By Sarah Sticklen
JOPLIN, Mo. —
As I walked into Missouri Southern’s Leggett & Platt Athletic Center on May 22 for my high school graduation, all I could think was: “I cannot wait until this is all over. Then, I can finally relax.”
I was not the only graduate feeling this way. During the weeks prior to graduation, many of my close friends and I had traveled to Washington, D.C., for a national competition, arrived home just in time for testing (which would begin with calculus the morning after our return and end with world history the following week), taken finals, and hosted our own graduation parties while trying to attend everyone else’s.
As my family passed Target on Seventh Street and Range Line on our way to graduation, my mom realized she had left all the graduation tickets at home — all the way back across town. Thankfully, Joplin High School administrators sympathized with my mom, who was getting the treatment from her crabby children and husband, and let them in, sans tickets (it probably helped that I had procrastinated until the very last minute and picked up my tickets Friday afternoon, which I’m sure they remembered).
In the meantime, I had taken my annoyed self into the gym to stand with 444 other sweaty students who would rather be doing anything but preparing to sit through a two-hour graduation ceremony.
If it had not been for Will Norton, one of my best friends, who saw me outside and walked into the gym with me, wearing his favorite shiny silver shoes (more like tennis shoes than dress shoes, but extremely stylish nonetheless — which was the whole point) and his signature ear-to-ear grin, I would have been in a bad mood for the entire ceremony.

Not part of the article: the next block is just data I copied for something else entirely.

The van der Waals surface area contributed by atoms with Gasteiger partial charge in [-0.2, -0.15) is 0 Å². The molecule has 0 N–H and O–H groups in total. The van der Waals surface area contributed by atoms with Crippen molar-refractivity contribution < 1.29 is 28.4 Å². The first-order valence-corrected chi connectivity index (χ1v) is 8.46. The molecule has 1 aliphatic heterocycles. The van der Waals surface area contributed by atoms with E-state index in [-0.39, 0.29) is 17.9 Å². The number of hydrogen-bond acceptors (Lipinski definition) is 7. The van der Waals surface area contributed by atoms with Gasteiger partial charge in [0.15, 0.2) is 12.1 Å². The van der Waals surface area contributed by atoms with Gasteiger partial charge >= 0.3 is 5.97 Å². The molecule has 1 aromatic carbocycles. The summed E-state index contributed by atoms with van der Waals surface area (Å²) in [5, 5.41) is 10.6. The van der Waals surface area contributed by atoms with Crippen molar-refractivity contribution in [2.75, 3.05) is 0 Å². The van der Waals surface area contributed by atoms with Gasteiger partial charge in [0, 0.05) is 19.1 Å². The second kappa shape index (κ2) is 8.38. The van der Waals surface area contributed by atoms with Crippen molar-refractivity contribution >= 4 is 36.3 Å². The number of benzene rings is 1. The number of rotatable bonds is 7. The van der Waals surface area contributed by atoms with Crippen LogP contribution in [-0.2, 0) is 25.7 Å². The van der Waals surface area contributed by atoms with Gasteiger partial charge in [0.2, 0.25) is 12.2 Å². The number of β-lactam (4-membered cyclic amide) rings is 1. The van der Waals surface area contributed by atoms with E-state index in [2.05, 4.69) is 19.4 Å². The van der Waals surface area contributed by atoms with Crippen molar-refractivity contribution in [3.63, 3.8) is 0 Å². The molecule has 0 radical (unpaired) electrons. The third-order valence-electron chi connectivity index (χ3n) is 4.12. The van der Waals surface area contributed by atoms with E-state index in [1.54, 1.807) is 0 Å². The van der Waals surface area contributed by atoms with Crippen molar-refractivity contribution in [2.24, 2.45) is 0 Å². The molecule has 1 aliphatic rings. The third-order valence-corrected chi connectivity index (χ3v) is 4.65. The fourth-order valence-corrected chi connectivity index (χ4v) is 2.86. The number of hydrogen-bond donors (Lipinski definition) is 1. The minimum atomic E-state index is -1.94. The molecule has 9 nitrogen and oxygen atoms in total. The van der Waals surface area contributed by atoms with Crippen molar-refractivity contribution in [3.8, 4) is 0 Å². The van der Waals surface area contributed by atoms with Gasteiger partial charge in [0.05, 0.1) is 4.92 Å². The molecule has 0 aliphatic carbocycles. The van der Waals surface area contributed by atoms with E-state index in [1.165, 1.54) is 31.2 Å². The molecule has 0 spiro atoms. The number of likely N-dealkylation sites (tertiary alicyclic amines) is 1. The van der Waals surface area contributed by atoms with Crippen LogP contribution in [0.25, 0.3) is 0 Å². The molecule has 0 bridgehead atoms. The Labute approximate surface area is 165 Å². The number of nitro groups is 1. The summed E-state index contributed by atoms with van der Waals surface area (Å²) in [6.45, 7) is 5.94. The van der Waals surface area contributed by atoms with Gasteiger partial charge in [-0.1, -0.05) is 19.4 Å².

After graduation, we were told to pick up our actual diplomas. Two of my best friends were at the front of my line, so I cut in line with them. I was one of the first graduates to receive my diploma and leave MSSU. My dad was waiting for me outside. He is paranoid about storms, so he had sent the rest of my family to the car, and we met them there. Soon it began raining and the sirens sounded, but as we pulled onto Seventh Street the rain and the sirens stopped, even though the sky ahead of us was black as night. My dad turned on the weather station.
He contemplated stopping at his office on Seventh Street, but the tornado spotted was in Riverton, Kan., moving at 20 mph. Still, we raced home, mostly to avoid hail, not realizing we literally missed being engulfed in the tornado by minutes. The biggest concern going through my mind at the time was whether I should wear my glasses or contacts to the Project Graduation party.
As soon as we stepped foot in our house, it began hailing and the power went out. We thought at first what passed through town was a bad thunderstorm. It was not until my brother saw on Facebook that some friends lost their roof and that St. John’s Regional Medical Center had been hit and businesses on Range Line destroyed that we began to worry. Everything that occurred after that now blurs together. I texted all my friends: “Hey, are you OK?” The only one I did not hear back from was Will.